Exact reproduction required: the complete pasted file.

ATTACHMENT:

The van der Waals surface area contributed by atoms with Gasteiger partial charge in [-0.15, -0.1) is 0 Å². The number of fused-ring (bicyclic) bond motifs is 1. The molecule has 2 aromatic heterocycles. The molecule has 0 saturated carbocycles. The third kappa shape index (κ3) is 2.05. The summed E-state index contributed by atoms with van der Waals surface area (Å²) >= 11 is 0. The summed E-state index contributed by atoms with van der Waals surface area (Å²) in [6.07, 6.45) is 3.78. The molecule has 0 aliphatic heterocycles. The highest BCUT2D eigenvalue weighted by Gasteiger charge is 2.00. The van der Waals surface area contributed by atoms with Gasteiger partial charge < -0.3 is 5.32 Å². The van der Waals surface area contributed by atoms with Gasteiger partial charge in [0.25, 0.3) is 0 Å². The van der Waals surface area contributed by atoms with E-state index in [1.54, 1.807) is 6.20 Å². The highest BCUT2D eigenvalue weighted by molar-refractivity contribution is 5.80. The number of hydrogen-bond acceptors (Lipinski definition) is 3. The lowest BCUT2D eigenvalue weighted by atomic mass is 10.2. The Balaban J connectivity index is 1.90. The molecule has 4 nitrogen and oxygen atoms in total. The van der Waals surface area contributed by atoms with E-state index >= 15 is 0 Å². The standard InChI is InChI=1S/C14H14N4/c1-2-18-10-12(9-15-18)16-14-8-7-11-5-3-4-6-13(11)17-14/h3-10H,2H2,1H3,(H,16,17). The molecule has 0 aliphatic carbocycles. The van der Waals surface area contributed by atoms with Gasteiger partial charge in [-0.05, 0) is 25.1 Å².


The van der Waals surface area contributed by atoms with Gasteiger partial charge in [-0.15, -0.1) is 0 Å². The number of fused-ring (bicyclic) bond motifs is 1. The molecule has 2 aromatic heterocycles. The molecule has 0 saturated carbocycles. The third kappa shape index (κ3) is 2.05. The summed E-state index contributed by atoms with van der Waals surface area (Å²) >= 11 is 0. The summed E-state index contributed by atoms with van der Waals surface area (Å²) in [6.07, 6.45) is 3.78. The molecule has 0 aliphatic heterocycles. The highest BCUT2D eigenvalue weighted by Gasteiger charge is 2.00. The van der Waals surface area contributed by atoms with Gasteiger partial charge < -0.3 is 5.32 Å². The van der Waals surface area contributed by atoms with Gasteiger partial charge in [0.25, 0.3) is 0 Å². The van der Waals surface area contributed by atoms with E-state index in [1.54, 1.807) is 6.20 Å². The highest BCUT2D eigenvalue weighted by molar-refractivity contribution is 5.80. The number of hydrogen-bond acceptors (Lipinski definition) is 3. The lowest BCUT2D eigenvalue weighted by atomic mass is 10.2. The Balaban J connectivity index is 1.90. The molecule has 4 nitrogen and oxygen atoms in total. The van der Waals surface area contributed by atoms with E-state index >= 15 is 0 Å². The standard InChI is InChI=1S/C14H14N4/c1-2-18-10-12(9-15-18)16-14-8-7-11-5-3-4-6-13(11)17-14/h3-10H,2H2,1H3,(H,16,17). The molecule has 0 aliphatic carbocycles. The van der Waals surface area contributed by atoms with Gasteiger partial charge in [-0.05, 0) is 25.1 Å².